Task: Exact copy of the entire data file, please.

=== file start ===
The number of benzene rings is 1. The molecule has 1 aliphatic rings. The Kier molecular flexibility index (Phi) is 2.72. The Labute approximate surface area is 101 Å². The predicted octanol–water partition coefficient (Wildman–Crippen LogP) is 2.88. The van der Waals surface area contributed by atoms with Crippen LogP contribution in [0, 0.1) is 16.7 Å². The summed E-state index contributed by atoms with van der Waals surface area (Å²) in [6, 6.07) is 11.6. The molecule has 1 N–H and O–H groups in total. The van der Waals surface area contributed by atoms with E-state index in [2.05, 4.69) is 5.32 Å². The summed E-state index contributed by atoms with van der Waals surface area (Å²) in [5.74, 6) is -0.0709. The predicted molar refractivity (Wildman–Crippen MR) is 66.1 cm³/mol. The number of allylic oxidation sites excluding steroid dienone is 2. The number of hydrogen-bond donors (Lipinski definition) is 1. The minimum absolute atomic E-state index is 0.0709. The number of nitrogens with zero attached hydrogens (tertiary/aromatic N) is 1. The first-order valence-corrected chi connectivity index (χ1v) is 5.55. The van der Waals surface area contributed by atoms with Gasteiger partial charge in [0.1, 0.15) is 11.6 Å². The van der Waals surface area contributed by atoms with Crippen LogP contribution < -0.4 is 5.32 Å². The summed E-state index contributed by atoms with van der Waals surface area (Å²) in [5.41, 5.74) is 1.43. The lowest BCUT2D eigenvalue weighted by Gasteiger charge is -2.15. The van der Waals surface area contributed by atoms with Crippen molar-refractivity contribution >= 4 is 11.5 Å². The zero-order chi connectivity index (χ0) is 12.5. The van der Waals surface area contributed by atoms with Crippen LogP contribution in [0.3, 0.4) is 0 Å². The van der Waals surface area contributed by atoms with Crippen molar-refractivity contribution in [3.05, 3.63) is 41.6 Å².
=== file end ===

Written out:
The number of benzene rings is 1. The molecule has 1 aliphatic rings. The Kier molecular flexibility index (Phi) is 2.72. The Labute approximate surface area is 101 Å². The predicted octanol–water partition coefficient (Wildman–Crippen LogP) is 2.88. The van der Waals surface area contributed by atoms with Crippen LogP contribution in [0, 0.1) is 16.7 Å². The summed E-state index contributed by atoms with van der Waals surface area (Å²) in [6, 6.07) is 11.6. The molecule has 1 N–H and O–H groups in total. The van der Waals surface area contributed by atoms with E-state index in [2.05, 4.69) is 5.32 Å². The summed E-state index contributed by atoms with van der Waals surface area (Å²) in [5.74, 6) is -0.0709. The predicted molar refractivity (Wildman–Crippen MR) is 66.1 cm³/mol. The number of allylic oxidation sites excluding steroid dienone is 2. The number of hydrogen-bond donors (Lipinski definition) is 1. The minimum absolute atomic E-state index is 0.0709. The number of nitrogens with zero attached hydrogens (tertiary/aromatic N) is 1. The first-order valence-corrected chi connectivity index (χ1v) is 5.55. The van der Waals surface area contributed by atoms with Gasteiger partial charge in [0.1, 0.15) is 11.6 Å². The van der Waals surface area contributed by atoms with Crippen LogP contribution < -0.4 is 5.32 Å². The summed E-state index contributed by atoms with van der Waals surface area (Å²) in [5.41, 5.74) is 1.43. The lowest BCUT2D eigenvalue weighted by Gasteiger charge is -2.15. The van der Waals surface area contributed by atoms with Crippen molar-refractivity contribution >= 4 is 11.5 Å². The zero-order chi connectivity index (χ0) is 12.5. The van der Waals surface area contributed by atoms with Crippen LogP contribution in [0.3, 0.4) is 0 Å². The van der Waals surface area contributed by atoms with Crippen molar-refractivity contribution in [3.05, 3.63) is 41.6 Å².